Reply to post: Ah - museums

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Marshalltown

Ah - museums

One of the great problems of the hoarder mind set - and all decent museums are run by hoarders - is the inability to accept that there are limits on available space, and especially available space with appropriate climate control for fragile items (old texts, woven material, organic material, etc.). Dealing as they often do with bean-counting, penny pinching, space grabbing types, decisions are frequently made that resort to make shift lodging for critical collections. Occasionally the decision makers did not bother to inform the curators of the decision to relocate (or even OF the relocation). The school I went stored some collections in a structure know fondly as the "rat house" thanks to the large population of a hybrid wild/lab rat mix. Same school, after it was determined that the rat house needed to be razed for ?, the collection vanished to be relocated months later under the music building in an area contaminated by PCBs from the transformer. The engineer screamed aloud when he saw that "someone" had piled cardboard boxes full of flammable materials next to the transformer. My professor was unhappy as well and told the engineer that as soon as we could negotiate new storage space with university, the materials would certainly be moved. While negotiations were going on the collection once more vanished and was rediscovered several miles away at "the aquatic center" where the rowing team kept their shells and oars. Before it could be rescued, a winter storm came through removing the roof, dowsing the collection, doing massive damage to original paper work, and requiring hazmat operations - mold don't y'know - to rescue what could be rescued. Since the collection actually belonged to the US government we were able to point to the school administration and explain, "they did it!"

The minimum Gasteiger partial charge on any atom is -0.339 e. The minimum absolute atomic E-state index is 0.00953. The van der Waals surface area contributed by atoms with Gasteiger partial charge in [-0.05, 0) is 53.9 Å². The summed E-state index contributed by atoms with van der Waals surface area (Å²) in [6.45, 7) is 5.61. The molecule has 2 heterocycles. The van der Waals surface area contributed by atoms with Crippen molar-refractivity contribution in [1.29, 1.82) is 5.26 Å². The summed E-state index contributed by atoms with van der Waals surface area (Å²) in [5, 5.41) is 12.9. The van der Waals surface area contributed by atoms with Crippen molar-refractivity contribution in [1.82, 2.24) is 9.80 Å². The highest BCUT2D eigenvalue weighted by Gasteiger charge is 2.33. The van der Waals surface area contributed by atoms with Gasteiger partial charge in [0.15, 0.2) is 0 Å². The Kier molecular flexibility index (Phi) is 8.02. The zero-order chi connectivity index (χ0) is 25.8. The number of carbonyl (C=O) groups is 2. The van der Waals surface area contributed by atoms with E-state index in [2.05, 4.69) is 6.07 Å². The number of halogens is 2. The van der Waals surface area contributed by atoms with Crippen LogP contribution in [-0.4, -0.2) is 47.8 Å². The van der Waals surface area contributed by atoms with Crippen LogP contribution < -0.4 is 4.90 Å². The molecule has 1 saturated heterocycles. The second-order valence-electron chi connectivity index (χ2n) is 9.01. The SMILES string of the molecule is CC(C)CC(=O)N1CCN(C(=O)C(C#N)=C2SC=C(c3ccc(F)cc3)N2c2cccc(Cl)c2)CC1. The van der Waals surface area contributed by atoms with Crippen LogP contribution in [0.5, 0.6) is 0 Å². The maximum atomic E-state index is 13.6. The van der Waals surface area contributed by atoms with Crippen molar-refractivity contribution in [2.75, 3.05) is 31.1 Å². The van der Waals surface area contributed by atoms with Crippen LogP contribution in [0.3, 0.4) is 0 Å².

At another major university, the museum, renamed from a prominent anthropologist to a cranky 19th century, very wealthy woman who bequested an endowment to the school, relocated a large part of the collection to a space under the women's pool. The area was constantly exposed to chlorine gas. The consequences for the collection when constantly exposed to chlorine gas were unhappy.

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